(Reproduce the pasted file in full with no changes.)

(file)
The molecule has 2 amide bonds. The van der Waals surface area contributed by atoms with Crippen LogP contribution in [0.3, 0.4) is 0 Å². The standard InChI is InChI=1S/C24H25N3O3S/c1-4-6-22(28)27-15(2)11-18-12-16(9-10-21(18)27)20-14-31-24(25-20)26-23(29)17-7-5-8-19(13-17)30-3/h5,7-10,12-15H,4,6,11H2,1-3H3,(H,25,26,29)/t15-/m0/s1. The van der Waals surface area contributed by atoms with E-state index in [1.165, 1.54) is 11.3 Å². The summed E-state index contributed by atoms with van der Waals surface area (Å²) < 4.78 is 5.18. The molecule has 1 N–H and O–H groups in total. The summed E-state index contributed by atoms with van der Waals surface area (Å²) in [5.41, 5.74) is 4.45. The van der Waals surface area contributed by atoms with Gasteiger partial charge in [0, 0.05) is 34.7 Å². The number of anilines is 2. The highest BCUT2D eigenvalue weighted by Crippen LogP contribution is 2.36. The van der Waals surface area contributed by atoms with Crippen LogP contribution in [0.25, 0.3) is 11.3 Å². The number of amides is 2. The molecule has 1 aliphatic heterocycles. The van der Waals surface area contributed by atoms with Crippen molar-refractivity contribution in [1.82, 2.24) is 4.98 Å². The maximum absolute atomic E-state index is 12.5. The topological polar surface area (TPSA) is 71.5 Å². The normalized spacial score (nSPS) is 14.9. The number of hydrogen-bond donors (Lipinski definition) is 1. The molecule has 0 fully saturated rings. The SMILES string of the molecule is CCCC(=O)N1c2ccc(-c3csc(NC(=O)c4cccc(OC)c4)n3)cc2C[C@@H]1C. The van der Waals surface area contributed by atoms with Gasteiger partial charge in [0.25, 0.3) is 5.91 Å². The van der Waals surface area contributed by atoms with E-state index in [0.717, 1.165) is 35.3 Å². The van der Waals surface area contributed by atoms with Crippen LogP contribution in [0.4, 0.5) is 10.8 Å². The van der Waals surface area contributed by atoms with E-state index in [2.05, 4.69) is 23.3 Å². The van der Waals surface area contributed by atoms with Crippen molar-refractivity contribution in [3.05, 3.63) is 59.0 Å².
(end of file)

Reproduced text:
The molecule has 2 amide bonds. The van der Waals surface area contributed by atoms with Crippen LogP contribution in [0.3, 0.4) is 0 Å². The standard InChI is InChI=1S/C24H25N3O3S/c1-4-6-22(28)27-15(2)11-18-12-16(9-10-21(18)27)20-14-31-24(25-20)26-23(29)17-7-5-8-19(13-17)30-3/h5,7-10,12-15H,4,6,11H2,1-3H3,(H,25,26,29)/t15-/m0/s1. The van der Waals surface area contributed by atoms with E-state index in [1.165, 1.54) is 11.3 Å². The summed E-state index contributed by atoms with van der Waals surface area (Å²) < 4.78 is 5.18. The molecule has 1 N–H and O–H groups in total. The summed E-state index contributed by atoms with van der Waals surface area (Å²) in [5.41, 5.74) is 4.45. The van der Waals surface area contributed by atoms with Gasteiger partial charge in [0, 0.05) is 34.7 Å². The number of anilines is 2. The highest BCUT2D eigenvalue weighted by Crippen LogP contribution is 2.36. The van der Waals surface area contributed by atoms with Crippen LogP contribution in [0.25, 0.3) is 11.3 Å². The number of amides is 2. The molecule has 1 aliphatic heterocycles. The van der Waals surface area contributed by atoms with Crippen molar-refractivity contribution in [1.82, 2.24) is 4.98 Å². The maximum absolute atomic E-state index is 12.5. The topological polar surface area (TPSA) is 71.5 Å². The normalized spacial score (nSPS) is 14.9. The number of hydrogen-bond donors (Lipinski definition) is 1. The molecule has 0 fully saturated rings. The SMILES string of the molecule is CCCC(=O)N1c2ccc(-c3csc(NC(=O)c4cccc(OC)c4)n3)cc2C[C@@H]1C. The van der Waals surface area contributed by atoms with Gasteiger partial charge in [0.25, 0.3) is 5.91 Å². The van der Waals surface area contributed by atoms with E-state index in [0.717, 1.165) is 35.3 Å². The van der Waals surface area contributed by atoms with Crippen LogP contribution in [0.4, 0.5) is 10.8 Å². The van der Waals surface area contributed by atoms with E-state index in [2.05, 4.69) is 23.3 Å². The van der Waals surface area contributed by atoms with Crippen molar-refractivity contribution in [3.05, 3.63) is 59.0 Å².